Unfortunately, Australia only addresses four sectors as being at the highest risk in the last act that was passed by the parliament a couple of months ago. We have eight other sectors that have been identified in the TISN, but unfortunately only four sectors were actually covered in the act that passed through the parliament—that is, on the bill that was debated by the government. I do regard that as a significant lost opportunity. The sectors that were discussed in that bill were electricity, water, gas and ports. Each of these sectors has experienced some form of cyberthreat in the past 12 months.
As I said when I was speaking on that bill, while we've got those four sectors that have been the subject of cyberthreats over the last 12 months, we also have the eight sectors that are identified elsewhere. These sectors are very underdone when it comes to the rest of the world. We have a focus on these critical infrastructure sectors. There are eight that we've identified that are crucial to our social cohesion, our economic stability, our prosperity and our democracy. Only four of the eight were actually included in the bill that went through just recently. The eight is a good start. Having only the four, as I said, it was a lost opportunity that the government had with that act that we debated just recently. We really do need to be starting to take the cybersecurity and the physical security of our critical infrastructure seriously. I think we can start doing that by broadening out what we classify as critical infrastructure. In the United Kingdom they've identified 13 sectors that they regard to be critical infrastructure—that is, infrastructure that is vital to the social cohesion, economic prosperity and stability of that nation. In the United States, they have 16 sectors that they've identified as absolutely critical to cohesion, stability, security and prosperity. Canada has identified 10 sectors and Singapore has identified 11 sectors. Here in Australia, as I said, we're a bit underdone in that we've got only eight sectors.
The sectors recognised by these nations that aren't necessarily recognised here include emergency services, information technology, chemicals manufacturing and electoral systems, and it's this last sector that I want to focus on. At the least, electoral systems in Australia should be treated as critical infrastructure, particularly after what we've seen in the United States and in France. We hear throughout the world, whenever an election is held, of fake news and attacks on systems. We need our democracy to be protected. We need people to maintain trust in the way our democracy and our electoral systems and processes are run. They have got to have trust and faith in the underpinnings of our democracy, which are our electoral systems—election days, the ballot system. They have got to have trust and faith in the way we conduct elections and the way the results are collated and published. They need to have trust in the integrity of those electoral systems.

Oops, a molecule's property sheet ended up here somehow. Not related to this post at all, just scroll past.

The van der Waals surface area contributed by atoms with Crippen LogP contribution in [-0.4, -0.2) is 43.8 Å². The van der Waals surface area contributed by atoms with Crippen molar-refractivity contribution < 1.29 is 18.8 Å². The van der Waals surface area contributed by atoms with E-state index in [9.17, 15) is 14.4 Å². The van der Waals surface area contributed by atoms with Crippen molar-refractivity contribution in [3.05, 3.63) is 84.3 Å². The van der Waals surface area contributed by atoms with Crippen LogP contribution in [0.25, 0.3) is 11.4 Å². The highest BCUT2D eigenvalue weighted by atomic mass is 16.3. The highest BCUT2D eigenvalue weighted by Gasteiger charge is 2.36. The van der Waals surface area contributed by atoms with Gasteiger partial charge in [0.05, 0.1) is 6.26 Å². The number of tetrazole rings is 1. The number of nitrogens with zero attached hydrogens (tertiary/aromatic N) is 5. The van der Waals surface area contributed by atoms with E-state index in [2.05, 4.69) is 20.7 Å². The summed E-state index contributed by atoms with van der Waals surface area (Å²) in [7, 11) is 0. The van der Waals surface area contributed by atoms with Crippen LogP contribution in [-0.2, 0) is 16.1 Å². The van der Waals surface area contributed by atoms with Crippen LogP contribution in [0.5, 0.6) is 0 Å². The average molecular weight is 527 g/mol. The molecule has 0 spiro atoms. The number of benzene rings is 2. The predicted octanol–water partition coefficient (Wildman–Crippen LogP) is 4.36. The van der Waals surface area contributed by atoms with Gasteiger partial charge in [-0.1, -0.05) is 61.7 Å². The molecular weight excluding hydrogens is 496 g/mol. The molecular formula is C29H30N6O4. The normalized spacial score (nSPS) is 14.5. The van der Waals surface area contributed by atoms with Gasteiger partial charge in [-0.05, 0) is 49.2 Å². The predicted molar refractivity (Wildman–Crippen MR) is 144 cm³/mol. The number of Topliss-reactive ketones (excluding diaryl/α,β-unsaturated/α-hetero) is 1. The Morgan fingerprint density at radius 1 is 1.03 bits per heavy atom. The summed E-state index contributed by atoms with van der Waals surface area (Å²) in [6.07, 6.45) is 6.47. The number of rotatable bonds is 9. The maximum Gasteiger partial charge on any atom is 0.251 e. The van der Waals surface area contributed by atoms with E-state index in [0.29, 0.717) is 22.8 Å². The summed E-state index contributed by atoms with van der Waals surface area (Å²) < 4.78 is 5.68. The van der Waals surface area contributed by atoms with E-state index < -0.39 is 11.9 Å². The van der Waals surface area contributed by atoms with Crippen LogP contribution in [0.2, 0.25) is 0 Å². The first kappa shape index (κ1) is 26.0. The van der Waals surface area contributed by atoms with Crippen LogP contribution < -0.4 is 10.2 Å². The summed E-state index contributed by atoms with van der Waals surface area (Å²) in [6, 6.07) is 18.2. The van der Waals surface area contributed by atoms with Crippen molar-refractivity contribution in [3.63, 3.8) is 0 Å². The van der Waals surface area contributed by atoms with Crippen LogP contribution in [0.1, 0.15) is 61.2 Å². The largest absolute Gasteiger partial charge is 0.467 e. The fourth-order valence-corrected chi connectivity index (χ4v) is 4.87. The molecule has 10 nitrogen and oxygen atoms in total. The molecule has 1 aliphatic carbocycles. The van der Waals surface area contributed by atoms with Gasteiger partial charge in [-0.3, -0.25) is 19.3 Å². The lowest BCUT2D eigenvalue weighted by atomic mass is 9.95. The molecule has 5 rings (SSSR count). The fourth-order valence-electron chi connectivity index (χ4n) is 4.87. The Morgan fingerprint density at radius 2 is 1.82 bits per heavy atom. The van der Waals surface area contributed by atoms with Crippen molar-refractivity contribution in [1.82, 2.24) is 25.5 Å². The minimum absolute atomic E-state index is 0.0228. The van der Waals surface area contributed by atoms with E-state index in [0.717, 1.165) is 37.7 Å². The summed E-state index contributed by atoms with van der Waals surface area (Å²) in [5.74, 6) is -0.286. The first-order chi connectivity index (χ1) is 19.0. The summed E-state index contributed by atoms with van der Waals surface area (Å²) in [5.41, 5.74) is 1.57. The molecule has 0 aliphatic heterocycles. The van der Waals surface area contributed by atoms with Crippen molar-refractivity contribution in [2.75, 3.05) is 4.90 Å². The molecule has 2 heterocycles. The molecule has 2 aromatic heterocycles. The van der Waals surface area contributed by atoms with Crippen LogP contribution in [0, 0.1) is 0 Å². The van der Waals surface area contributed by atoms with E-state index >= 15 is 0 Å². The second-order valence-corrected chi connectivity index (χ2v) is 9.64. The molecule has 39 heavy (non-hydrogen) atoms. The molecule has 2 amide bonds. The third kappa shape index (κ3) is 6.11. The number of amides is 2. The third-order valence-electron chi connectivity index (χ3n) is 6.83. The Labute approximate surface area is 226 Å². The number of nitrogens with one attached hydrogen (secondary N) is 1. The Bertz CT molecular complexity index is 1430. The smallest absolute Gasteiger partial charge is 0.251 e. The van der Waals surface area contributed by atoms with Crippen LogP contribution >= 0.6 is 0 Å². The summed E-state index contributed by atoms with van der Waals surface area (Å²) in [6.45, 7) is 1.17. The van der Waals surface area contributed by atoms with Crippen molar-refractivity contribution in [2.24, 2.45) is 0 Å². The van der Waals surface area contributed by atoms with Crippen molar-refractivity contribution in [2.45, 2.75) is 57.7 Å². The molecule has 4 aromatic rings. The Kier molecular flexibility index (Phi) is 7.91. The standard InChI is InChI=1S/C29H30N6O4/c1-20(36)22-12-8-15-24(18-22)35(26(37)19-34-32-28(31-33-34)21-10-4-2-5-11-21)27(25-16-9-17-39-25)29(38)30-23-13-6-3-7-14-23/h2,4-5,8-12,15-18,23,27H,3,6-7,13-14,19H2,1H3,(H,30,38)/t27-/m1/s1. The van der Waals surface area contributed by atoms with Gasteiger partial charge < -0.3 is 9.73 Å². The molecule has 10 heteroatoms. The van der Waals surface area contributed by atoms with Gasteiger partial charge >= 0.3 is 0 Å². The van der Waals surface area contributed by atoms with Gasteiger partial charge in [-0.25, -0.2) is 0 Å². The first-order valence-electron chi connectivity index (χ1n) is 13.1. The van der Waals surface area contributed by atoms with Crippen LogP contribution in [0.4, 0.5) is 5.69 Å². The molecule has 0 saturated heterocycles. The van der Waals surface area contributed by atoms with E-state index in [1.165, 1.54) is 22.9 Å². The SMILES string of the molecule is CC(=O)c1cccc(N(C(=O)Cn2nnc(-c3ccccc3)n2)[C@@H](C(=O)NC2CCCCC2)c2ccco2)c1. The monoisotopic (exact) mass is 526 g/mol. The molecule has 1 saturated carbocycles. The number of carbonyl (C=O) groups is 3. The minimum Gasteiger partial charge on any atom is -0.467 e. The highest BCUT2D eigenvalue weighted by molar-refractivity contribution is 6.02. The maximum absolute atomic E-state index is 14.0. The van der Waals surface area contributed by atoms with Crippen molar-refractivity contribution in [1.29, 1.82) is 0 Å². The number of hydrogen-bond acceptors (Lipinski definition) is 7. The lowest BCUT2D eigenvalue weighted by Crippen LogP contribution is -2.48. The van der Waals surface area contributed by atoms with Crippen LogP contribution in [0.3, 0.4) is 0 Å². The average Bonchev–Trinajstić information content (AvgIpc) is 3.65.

In the US, they've acknowledged that their electoral systems are vital to social cohesion and to their democracy, which is why electoral systems have been recognised in the US as a critical infrastructure sector. I do encourage the government to consider including electoral systems among Australia's critical infrastructure sectors. I also encourage the government to broaden out our list of critical infrastructure sectors to make it more up-to-date and more in keeping with those of other nations, particularly our like-mindeds. As I've said, eight is pretty underdone, and recognising only four in the critical infrastructure bill was a significant missed opportunity, as was the fact that cybersecurity wasn't actually mentioned in that bill. There was no mention of cybersecurity despite the fact that cyberthreats pose as much risk to our critical infrastructure as physical threats do.